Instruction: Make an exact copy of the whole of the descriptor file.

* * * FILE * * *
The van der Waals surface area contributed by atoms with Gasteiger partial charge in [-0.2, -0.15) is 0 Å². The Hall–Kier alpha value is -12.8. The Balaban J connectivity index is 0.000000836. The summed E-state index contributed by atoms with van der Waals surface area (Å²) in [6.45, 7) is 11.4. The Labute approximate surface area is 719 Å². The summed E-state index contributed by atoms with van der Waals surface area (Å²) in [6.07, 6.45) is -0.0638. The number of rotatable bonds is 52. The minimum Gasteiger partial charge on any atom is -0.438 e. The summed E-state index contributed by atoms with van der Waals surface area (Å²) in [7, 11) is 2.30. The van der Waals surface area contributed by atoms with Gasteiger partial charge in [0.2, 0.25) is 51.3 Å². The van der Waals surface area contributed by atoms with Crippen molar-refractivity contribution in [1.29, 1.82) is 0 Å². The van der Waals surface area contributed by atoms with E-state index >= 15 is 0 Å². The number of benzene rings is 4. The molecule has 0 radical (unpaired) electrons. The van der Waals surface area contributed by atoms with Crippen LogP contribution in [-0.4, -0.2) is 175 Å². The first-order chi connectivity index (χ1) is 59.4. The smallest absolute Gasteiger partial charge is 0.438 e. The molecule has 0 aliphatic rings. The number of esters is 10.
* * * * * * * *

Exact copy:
The van der Waals surface area contributed by atoms with Gasteiger partial charge in [-0.2, -0.15) is 0 Å². The Hall–Kier alpha value is -12.8. The Balaban J connectivity index is 0.000000836. The summed E-state index contributed by atoms with van der Waals surface area (Å²) in [6.45, 7) is 11.4. The Labute approximate surface area is 719 Å². The summed E-state index contributed by atoms with van der Waals surface area (Å²) in [6.07, 6.45) is -0.0638. The number of rotatable bonds is 52. The minimum Gasteiger partial charge on any atom is -0.438 e. The summed E-state index contributed by atoms with van der Waals surface area (Å²) in [7, 11) is 2.30. The van der Waals surface area contributed by atoms with Gasteiger partial charge in [0.2, 0.25) is 51.3 Å². The van der Waals surface area contributed by atoms with Crippen molar-refractivity contribution in [1.29, 1.82) is 0 Å². The van der Waals surface area contributed by atoms with E-state index >= 15 is 0 Å². The number of benzene rings is 4. The molecule has 0 radical (unpaired) electrons. The van der Waals surface area contributed by atoms with Crippen LogP contribution in [-0.4, -0.2) is 175 Å². The first-order chi connectivity index (χ1) is 59.4. The smallest absolute Gasteiger partial charge is 0.438 e. The molecule has 0 aliphatic rings. The number of esters is 10.